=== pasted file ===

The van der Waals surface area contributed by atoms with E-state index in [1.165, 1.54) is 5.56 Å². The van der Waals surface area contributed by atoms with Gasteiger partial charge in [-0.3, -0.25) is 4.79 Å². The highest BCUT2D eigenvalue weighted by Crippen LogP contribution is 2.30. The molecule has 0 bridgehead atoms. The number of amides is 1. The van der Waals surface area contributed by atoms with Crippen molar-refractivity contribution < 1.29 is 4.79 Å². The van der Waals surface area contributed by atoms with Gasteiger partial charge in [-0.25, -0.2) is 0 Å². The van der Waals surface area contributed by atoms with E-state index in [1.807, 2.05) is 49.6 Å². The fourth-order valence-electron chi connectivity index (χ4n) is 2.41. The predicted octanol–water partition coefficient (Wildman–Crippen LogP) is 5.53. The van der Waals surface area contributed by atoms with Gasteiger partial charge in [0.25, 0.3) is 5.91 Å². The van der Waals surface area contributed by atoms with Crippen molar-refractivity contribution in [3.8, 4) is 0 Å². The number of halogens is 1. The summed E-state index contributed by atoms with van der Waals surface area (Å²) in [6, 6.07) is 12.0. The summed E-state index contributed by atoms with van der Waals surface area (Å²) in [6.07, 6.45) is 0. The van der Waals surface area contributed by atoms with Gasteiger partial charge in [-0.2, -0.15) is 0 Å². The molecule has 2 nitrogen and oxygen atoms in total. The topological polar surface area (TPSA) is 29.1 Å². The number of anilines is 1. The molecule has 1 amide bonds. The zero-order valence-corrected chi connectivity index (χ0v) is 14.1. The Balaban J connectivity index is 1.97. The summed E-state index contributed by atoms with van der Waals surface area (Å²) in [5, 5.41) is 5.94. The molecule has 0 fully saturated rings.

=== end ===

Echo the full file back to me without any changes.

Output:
The van der Waals surface area contributed by atoms with E-state index in [1.165, 1.54) is 5.56 Å². The van der Waals surface area contributed by atoms with Gasteiger partial charge in [-0.3, -0.25) is 4.79 Å². The highest BCUT2D eigenvalue weighted by Crippen LogP contribution is 2.30. The molecule has 0 bridgehead atoms. The number of amides is 1. The van der Waals surface area contributed by atoms with Crippen molar-refractivity contribution < 1.29 is 4.79 Å². The van der Waals surface area contributed by atoms with Gasteiger partial charge in [-0.25, -0.2) is 0 Å². The van der Waals surface area contributed by atoms with E-state index in [1.807, 2.05) is 49.6 Å². The fourth-order valence-electron chi connectivity index (χ4n) is 2.41. The predicted octanol–water partition coefficient (Wildman–Crippen LogP) is 5.53. The van der Waals surface area contributed by atoms with Gasteiger partial charge in [0.25, 0.3) is 5.91 Å². The van der Waals surface area contributed by atoms with Crippen molar-refractivity contribution in [3.8, 4) is 0 Å². The number of halogens is 1. The summed E-state index contributed by atoms with van der Waals surface area (Å²) in [6, 6.07) is 12.0. The summed E-state index contributed by atoms with van der Waals surface area (Å²) in [6.07, 6.45) is 0. The van der Waals surface area contributed by atoms with Gasteiger partial charge in [-0.2, -0.15) is 0 Å². The molecule has 2 nitrogen and oxygen atoms in total. The topological polar surface area (TPSA) is 29.1 Å². The number of anilines is 1. The molecule has 1 amide bonds. The zero-order valence-corrected chi connectivity index (χ0v) is 14.1. The Balaban J connectivity index is 1.97. The summed E-state index contributed by atoms with van der Waals surface area (Å²) in [5, 5.41) is 5.94. The molecule has 0 fully saturated rings.